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Sci-Tech

Ancient amber-entombed flea may hold bubonic plague secrets

Fossilized bacteria trapped with a flea from millions of years ago could have something to tell us about the history of the much-feared Black Death.

This flea caught in amber could rewrite plague history. George Poinar Jr.

I live in a part of the US where it's not unusual to see headlines about cases of human plague every year. Rat fleas are still carriers of the once-dreaded disease, which is now treatable with antibiotics. In the 1300s it decimated whole populations in Europe and became known as the Black Death.

Let's go back in time even further, all the way back to 20 million years ago. A flea fell into sticky amber and was preserved for the ages in the amber mines now found in the Dominican Republic. It came into the hands of Oregon State University entomology researcher George Poinar, Jr. He found what could be the fossilized ancestor to the bubonic plague clinging to the flea.

"Aside from physical characteristics of the fossil bacteria that are similar to plague bacteria, their location in the rectum of the flea is known to occur in modern plague bacteria," Poinar said. "And in this fossil, the presence of similar bacteria in a dried droplet on the proboscis of the flea is consistent with the method of transmission of plague bacteria by modern fleas."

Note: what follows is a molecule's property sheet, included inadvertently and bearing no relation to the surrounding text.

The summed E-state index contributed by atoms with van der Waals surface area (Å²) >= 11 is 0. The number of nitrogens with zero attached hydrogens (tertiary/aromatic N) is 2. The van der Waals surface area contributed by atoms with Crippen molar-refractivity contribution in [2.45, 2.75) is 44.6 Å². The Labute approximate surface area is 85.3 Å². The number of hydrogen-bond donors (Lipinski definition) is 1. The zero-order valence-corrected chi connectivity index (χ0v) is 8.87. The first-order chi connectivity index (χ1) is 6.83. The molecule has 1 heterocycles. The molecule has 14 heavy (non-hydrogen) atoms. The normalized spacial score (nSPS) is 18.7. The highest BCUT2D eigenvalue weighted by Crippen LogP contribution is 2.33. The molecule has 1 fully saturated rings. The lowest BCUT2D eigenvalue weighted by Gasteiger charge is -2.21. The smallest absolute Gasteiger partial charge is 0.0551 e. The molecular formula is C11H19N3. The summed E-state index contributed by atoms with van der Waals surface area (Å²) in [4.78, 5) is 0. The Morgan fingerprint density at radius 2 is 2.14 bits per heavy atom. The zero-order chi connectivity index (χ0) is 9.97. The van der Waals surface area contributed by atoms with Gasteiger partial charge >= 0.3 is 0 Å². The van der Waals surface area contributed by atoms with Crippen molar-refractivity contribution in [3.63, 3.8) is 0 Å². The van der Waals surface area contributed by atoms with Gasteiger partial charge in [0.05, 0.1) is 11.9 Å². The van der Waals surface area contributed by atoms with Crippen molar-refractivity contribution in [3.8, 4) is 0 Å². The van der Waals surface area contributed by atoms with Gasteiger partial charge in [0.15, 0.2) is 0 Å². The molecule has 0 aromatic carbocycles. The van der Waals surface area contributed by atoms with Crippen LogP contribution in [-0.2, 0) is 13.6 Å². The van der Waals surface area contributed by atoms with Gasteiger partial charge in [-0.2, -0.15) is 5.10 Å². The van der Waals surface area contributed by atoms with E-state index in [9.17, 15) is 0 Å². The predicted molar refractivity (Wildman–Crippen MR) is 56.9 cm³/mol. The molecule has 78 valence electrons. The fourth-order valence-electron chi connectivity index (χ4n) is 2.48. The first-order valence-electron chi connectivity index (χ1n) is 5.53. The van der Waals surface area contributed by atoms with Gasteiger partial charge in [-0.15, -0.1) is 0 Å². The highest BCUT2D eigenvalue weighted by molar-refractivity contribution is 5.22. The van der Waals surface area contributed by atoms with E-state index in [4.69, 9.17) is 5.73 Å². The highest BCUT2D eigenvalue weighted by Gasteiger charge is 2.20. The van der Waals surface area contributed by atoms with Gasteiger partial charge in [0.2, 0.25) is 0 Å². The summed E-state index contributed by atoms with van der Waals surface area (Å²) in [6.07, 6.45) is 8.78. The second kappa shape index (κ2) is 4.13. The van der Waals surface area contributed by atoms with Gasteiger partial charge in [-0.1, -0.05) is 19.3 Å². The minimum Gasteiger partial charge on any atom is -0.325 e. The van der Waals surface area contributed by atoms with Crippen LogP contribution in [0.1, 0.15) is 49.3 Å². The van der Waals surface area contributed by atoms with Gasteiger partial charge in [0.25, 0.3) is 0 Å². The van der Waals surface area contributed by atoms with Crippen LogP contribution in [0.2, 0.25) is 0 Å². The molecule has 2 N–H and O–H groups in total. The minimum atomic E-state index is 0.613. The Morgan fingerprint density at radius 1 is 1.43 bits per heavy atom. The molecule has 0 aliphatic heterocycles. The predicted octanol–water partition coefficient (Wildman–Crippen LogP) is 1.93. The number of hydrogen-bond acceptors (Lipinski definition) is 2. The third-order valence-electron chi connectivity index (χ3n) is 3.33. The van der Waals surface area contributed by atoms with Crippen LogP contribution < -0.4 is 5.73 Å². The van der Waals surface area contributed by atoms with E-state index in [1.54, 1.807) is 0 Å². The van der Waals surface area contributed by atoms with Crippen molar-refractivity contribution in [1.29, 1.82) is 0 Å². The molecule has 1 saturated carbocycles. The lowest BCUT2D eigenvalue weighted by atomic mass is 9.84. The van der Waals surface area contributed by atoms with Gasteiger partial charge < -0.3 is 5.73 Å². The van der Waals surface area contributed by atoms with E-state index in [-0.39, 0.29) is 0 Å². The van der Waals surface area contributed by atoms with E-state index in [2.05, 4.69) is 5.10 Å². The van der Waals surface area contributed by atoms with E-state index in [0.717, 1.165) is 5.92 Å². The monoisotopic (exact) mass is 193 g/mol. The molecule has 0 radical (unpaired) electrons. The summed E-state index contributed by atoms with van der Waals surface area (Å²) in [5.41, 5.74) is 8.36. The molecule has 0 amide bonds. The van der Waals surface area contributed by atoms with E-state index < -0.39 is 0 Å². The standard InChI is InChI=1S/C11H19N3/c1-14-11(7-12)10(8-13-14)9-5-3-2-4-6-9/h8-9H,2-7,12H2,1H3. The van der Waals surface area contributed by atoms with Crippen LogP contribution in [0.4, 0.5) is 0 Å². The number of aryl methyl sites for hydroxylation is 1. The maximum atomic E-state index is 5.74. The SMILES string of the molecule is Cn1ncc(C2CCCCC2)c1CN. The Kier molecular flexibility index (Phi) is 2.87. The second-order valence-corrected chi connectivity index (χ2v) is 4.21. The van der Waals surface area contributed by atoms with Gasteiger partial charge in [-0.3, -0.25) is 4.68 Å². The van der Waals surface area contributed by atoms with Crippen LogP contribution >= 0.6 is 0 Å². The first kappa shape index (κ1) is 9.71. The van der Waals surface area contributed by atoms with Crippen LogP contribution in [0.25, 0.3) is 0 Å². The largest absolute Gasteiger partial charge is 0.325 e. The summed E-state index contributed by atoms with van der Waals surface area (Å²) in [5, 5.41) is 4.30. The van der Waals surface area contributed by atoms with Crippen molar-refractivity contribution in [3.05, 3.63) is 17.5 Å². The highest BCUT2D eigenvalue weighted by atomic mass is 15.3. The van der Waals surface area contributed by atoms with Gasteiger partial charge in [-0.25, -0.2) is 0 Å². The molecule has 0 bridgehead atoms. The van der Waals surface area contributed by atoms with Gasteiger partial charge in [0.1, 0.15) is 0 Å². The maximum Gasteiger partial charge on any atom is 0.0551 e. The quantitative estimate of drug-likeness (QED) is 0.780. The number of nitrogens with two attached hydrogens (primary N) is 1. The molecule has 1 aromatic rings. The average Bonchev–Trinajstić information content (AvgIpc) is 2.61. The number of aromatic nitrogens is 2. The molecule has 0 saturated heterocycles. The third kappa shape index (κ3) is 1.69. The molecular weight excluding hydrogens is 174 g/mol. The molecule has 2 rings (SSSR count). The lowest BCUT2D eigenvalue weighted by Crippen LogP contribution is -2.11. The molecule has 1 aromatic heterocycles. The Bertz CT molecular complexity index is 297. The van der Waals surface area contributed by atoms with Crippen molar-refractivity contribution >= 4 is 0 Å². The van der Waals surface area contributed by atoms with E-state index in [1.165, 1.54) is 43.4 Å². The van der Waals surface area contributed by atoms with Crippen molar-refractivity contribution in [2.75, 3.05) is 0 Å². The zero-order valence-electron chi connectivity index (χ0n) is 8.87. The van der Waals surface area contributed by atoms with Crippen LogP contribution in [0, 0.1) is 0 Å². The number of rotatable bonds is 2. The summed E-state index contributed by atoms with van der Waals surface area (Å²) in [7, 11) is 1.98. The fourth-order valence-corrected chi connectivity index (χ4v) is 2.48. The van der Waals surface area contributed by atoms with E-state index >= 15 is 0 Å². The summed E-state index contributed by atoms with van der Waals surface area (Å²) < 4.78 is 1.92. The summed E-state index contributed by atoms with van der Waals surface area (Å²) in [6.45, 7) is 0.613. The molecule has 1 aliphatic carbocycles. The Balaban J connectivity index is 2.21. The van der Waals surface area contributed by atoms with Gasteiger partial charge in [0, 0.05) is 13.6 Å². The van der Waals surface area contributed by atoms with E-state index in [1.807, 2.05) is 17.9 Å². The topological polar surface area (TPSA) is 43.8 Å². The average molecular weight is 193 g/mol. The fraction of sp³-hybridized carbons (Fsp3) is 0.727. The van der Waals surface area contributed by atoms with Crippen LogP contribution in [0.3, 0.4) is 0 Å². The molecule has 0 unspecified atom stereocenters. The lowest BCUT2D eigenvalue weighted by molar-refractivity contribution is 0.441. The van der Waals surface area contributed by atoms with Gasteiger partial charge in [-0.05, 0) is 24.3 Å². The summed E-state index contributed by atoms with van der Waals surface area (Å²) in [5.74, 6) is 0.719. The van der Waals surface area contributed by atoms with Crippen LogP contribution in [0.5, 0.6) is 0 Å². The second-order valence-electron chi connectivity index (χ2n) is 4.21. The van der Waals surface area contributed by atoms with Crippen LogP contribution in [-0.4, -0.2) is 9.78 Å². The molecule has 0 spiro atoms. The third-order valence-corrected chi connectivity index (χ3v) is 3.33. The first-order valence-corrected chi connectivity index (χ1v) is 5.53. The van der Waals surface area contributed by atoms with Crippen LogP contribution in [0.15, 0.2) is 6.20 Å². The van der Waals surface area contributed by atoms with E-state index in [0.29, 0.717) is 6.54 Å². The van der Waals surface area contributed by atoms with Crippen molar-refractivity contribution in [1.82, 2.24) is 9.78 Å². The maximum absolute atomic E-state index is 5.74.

It may not be possible to say for sure if the bacteria really is a plague ancestor, but it matches the "size, shape and characteristics" of the modern plague bacteria. If it's true, this opens a new chapter in plague history.

"It would show that plague is actually an ancient disease that no doubt was infecting and possibly causing some extinction of animals long before any humans existed," Poinar said. "Plague may have played a larger role in the past than we imagined."

Entomology Today reported this week that four cases of human plague have been confirmed in New Mexico alone. If the plague ancestor resides in 20-million-year-old amber, it makes for a fascinating thread through time, tracing a devastating disease from its current, less-deadly incarnation all the way back into ancient history.

Poinar's findings were published in the Journal of Medical Entomology this month under the title "A New Genus of Fleas with Associated Microorganisms in Dominican Amber."